How much Chinese New Year is important to understand for foreign companies

Implications of Chinese New Year for Foreign Businesses

Lunar New Year is the most important Chinese festival celebrated at the turn of the Chinese calendar. It is also known as the Spring Festival, the translation of the modern Chinese name. Celebrations traditionally run from the eve to the Lantern Festival on the 15th day of the first calendar month. The first day of the New Year falls on some day between 21 January and 20 February. This year will be on February 8th.

The Lunar Year is centuries old and gains significance because of several myths and traditions in China. Traditionally, the festival was a time to honour ancestors. Chinese New Year is celebrated in countries and territories with significant Chinese populations, all over Asia. Chinese New Year is considered a major holiday for the Chinese population and has had influence on the lunar new year celebrations as well for all over Asia.

Within China, regional customs and traditions concerning the celebration of the Chinese New Year vary widely. Often, the evening preceding Chinese New Year’s Day is an occasion for Chinese families to gather for the annual reunion dinner. It is also traditional for every family to thoroughly cleanse the house, in order to sweep away any ill-fortune and to make way for good incoming luck. Windows and doors will be decorated with red color paper-cuts and couplets with popular themes of “good fortune” or “happiness”, “wealth”, and “longevity.” Other activities include lighting firecrackers and giving money in red paper envelopes.

This year the transition will be from the year of the goat to the year of the monkey.







Business Implications of Chinese New Year

It’s important to be aware that the effects of Chinese New Year will be felt much longer before and after February 8. It goes without saying that you need to ensure you have enough stock to see you through the holiday period, as manufacturers and ports close for days – so don’t miss the date for last-orders ! Meanwhile, as pre-festival production is increased to fill the ‘New Year gap’, and pressure on suppliers rises, the quality can suffer. Quality issues can then continue after the holiday as high employee turnover means that new workers have to be found and trained to replace those that didn’t return – meaning delays are also possible. It’s advisable to increase control and communication in the months before, and after, the holiday in order to minimize any potential mistakes and slow down the production.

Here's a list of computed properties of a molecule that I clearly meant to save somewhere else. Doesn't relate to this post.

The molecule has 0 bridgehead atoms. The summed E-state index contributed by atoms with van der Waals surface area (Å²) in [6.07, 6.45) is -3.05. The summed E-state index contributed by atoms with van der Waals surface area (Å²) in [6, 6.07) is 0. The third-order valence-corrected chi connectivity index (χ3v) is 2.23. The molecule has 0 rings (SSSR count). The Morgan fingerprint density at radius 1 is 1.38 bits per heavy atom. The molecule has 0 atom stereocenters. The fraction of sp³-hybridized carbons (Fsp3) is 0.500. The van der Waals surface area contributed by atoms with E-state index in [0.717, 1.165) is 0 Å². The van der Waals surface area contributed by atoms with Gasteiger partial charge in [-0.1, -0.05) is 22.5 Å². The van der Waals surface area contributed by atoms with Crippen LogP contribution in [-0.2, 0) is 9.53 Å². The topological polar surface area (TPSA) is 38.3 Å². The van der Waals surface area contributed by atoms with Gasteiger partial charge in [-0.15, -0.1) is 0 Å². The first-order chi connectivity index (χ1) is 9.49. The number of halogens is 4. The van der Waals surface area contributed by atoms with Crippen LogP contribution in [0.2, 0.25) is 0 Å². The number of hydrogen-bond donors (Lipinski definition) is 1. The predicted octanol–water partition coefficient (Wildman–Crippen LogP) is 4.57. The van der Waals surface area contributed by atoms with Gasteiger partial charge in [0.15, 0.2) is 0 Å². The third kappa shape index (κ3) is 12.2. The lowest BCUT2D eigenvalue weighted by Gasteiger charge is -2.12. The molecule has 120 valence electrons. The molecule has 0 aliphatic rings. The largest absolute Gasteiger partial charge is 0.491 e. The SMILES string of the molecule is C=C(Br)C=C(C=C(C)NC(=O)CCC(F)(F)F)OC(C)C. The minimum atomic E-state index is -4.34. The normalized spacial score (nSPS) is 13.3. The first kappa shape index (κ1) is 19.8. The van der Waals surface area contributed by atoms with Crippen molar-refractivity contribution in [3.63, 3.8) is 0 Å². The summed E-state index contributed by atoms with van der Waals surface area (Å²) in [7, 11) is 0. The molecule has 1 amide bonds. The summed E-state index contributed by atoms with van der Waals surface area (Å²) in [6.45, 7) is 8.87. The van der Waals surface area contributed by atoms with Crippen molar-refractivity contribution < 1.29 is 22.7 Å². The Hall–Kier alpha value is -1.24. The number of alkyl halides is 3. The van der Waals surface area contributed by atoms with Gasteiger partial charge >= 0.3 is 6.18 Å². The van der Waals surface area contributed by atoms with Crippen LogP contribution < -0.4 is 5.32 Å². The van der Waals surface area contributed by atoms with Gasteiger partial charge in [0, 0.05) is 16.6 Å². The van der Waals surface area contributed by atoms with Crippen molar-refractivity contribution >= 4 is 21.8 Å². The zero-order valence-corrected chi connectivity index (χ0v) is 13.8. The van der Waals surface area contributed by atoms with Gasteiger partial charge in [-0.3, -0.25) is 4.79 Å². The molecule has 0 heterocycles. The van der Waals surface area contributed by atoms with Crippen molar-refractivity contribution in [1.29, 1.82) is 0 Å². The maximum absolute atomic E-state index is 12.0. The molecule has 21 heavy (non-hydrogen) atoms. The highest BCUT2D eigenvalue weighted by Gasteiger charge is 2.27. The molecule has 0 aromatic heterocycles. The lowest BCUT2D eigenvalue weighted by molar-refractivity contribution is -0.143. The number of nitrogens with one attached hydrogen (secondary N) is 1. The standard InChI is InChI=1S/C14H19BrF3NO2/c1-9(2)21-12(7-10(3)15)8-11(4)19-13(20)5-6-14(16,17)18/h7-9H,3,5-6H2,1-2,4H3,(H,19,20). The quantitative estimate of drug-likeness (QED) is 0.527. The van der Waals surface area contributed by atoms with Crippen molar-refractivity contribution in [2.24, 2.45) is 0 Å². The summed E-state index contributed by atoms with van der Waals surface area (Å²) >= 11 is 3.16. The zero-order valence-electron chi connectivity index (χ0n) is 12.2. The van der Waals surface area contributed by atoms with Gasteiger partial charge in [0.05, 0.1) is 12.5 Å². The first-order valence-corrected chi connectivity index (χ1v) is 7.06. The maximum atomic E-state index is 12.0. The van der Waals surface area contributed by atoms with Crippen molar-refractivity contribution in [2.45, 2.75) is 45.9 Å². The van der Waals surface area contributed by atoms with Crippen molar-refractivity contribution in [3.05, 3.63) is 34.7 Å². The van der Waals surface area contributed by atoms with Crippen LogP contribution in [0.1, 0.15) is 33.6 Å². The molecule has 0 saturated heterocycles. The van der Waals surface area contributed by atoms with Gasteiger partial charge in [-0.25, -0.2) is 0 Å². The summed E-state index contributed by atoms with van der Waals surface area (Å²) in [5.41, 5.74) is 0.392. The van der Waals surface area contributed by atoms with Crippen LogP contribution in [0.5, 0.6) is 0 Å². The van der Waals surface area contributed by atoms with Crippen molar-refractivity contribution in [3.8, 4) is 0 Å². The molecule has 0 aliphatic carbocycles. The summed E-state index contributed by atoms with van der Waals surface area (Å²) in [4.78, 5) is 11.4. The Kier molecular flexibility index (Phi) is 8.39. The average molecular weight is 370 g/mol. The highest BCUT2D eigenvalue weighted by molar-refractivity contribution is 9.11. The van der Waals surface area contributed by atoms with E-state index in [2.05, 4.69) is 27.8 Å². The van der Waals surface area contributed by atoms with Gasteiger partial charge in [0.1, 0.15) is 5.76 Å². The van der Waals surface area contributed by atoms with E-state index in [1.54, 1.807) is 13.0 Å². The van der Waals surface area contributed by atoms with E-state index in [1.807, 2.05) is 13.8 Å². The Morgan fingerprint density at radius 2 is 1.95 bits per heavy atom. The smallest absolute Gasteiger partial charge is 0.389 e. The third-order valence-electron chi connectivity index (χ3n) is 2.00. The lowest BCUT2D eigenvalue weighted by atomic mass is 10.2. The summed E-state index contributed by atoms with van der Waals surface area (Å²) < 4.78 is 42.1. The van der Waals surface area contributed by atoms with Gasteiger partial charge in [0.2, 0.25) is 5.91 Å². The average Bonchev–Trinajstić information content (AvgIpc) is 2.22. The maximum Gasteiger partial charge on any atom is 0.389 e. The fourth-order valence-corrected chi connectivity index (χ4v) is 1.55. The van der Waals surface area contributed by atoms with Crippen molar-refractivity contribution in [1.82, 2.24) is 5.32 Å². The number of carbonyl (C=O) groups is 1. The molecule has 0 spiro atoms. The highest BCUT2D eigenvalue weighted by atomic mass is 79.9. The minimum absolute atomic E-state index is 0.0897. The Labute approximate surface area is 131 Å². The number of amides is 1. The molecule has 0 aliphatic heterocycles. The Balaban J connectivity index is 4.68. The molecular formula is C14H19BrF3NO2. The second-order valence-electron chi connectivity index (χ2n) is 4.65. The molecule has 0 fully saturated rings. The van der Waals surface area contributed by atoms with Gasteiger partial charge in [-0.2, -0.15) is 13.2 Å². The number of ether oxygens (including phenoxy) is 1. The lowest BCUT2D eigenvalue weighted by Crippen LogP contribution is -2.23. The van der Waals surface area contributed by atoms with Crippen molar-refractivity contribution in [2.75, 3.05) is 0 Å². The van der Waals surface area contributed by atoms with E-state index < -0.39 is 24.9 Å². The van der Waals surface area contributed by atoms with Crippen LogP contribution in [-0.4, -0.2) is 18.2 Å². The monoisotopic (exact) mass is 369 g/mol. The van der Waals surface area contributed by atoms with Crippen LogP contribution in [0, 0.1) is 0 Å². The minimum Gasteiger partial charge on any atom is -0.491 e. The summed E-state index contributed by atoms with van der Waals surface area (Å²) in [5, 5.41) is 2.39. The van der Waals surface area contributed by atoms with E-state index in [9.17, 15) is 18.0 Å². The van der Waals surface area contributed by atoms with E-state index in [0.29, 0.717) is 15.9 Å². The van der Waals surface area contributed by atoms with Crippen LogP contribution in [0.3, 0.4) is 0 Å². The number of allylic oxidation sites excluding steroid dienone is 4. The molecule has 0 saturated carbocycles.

Similar mistakes can occur in the shipping or logistics industries, so it is important to ensure that shipments are booked and at port well in advance of the shipment date. Most Chinese port areas will be closed completely or will be working in a limited capacity, so they are best avoided as much as possible at this time. During this period of the year, most facets of Chinese logistics are faced with a minimum staff as people return home, and transportation services can also become significantly more expensive.

To add to these difficulties, during the holiday no payments can be processed to and from China or Hong Kong. Often the most suitable solution is to make all payments before Chinese New Year, to avoid any potential problems with late payment fees.

Red envelopes

It’s not just companies dealing in international trade that have to adjust usual practice to accommodate for the festive period. Any company doing business in China will have to be prepared to adopt local practices. At this time of year, red envelopes are often given in the form of a 13th month of salary, with double pay being issued to employees in January as a bonus for Chinese New Year.

Business Travel During Chinese New Year

With regards to business travel during the Chinese New Year, the general advice would be to reconsider. It’s not the best time to come to the country, and in most cases business travel won’t be effective at this time of year. Most businesses are closed, and it’s certainly not a period conducive to getting much done.

However, if a visit to China around this time of year is imperative, then be sure to take certain precautions. In particular, ensure that travel and accommodation arrangements are made well in advance.


In conclusion, being prepared for Chinese New Year from a business perspective will go a long way to avoiding any significant problems. This time of year in China may not be convenient, but handling the problems and opportunities that the festival brings in the right way can set your company apart from the rest.

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